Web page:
“In a country, no matter how rich it is, education is not an area where funding should be cut,” he said.

In addition to concerns over the student loan system, Shareef claimed that he also believed that the current higher education curriculum was out of synch with the demands of the modern Maldives job market.

“The whole education system does not match up with the job openings currently being offered,” he claimed. “Until the 1980’s, we had limited [job] openings available , so the purpose of education and training was to get people ready for working the civil service,” he said.

With the advent and growth of the country’s the tourist industry along with the emergence of regional and multinational businesses moving into the Maldivian economy, Shareef claimed that the education system had failed to move with the times in making people ready for this changing workplace.

“There are not enough professionals available that are trained to work in management positions within the tourism, fisheries and even construction industries.  Education is simply not meeting these requirements,” he said


7 thoughts on “Government outlines student loan funding amidst wider education criticisms”

  1. The measured and balanced response by the DRP is a welcome change from the reactionary nay-saying of the past.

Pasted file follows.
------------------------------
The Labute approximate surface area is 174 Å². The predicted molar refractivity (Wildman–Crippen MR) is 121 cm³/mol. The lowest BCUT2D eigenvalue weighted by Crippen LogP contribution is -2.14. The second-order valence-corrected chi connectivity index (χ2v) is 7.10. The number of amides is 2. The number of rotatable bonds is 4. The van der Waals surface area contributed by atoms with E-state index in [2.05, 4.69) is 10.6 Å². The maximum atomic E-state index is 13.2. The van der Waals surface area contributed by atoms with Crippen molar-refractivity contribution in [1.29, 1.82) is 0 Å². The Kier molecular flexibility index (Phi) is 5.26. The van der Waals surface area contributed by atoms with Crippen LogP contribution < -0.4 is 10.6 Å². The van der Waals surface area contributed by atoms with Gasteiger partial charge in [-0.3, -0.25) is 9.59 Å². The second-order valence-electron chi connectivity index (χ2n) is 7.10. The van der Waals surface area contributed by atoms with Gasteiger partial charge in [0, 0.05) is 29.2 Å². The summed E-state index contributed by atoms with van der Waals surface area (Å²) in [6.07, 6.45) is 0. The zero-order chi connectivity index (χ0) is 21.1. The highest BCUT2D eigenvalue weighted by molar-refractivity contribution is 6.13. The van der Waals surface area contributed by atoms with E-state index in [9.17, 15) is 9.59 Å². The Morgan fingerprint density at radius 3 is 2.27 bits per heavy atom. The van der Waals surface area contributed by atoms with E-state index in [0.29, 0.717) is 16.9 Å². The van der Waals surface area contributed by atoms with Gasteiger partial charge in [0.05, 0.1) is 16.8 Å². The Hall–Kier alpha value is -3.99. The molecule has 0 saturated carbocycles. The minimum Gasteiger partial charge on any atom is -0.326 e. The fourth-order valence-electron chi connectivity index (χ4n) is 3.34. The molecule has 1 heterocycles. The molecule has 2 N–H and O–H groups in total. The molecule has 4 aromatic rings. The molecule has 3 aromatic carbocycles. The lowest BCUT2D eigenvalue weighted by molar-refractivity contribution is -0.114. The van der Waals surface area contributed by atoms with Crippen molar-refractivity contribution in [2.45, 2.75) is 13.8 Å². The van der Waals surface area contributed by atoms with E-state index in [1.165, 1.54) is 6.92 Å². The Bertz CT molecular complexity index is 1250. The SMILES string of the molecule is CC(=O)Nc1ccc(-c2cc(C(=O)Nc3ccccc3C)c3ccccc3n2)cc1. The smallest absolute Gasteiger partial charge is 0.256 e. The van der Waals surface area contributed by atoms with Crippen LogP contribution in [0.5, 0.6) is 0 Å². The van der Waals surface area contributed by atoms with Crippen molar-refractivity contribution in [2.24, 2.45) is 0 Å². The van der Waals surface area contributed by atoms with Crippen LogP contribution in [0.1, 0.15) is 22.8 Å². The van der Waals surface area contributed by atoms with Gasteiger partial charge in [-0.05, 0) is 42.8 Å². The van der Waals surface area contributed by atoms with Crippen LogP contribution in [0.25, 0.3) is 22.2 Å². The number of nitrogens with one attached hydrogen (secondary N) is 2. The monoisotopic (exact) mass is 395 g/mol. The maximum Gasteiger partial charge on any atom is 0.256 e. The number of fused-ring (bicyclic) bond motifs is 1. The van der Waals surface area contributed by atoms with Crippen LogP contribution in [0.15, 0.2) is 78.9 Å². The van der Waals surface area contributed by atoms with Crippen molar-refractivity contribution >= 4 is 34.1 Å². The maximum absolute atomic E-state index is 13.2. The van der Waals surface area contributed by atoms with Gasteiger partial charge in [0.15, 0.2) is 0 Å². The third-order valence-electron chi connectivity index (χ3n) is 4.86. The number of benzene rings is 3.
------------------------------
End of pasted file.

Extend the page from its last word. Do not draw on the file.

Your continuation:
However, the DRP, through their mouthpiece,has raised some valid points.

    The system of funding could go through some tweaking. The amount might be sufficient given the huge demand and the means available to government. The government could look into

    - better monitoring of performance by students at tertiary level. Some students who receive the loan are studying courses which they do not have the slightest affinity for. For example, the Faculty of Shari'ah and Law has consistently produced students with almost no background or skill in law and continues to take on students who can barely speak two words of English and who have no real interest in the field of law. Their performance indicates this very fact and should be properly monitored.

    - a better assessment of whether students receiving those loans have the means to return those loans within a reasonable timeframe - loan amounts if provided for 3-4 years are considerable in sum and some students complete their courses and return to jobs at the lowest tier while taking on ever higher living costs by choosing to live in Male'. Such students may find it difficult in real terms or due to their own perception of their conditions to pay back their loans. Some of them might not even have a single asset to liquidate as a last resort.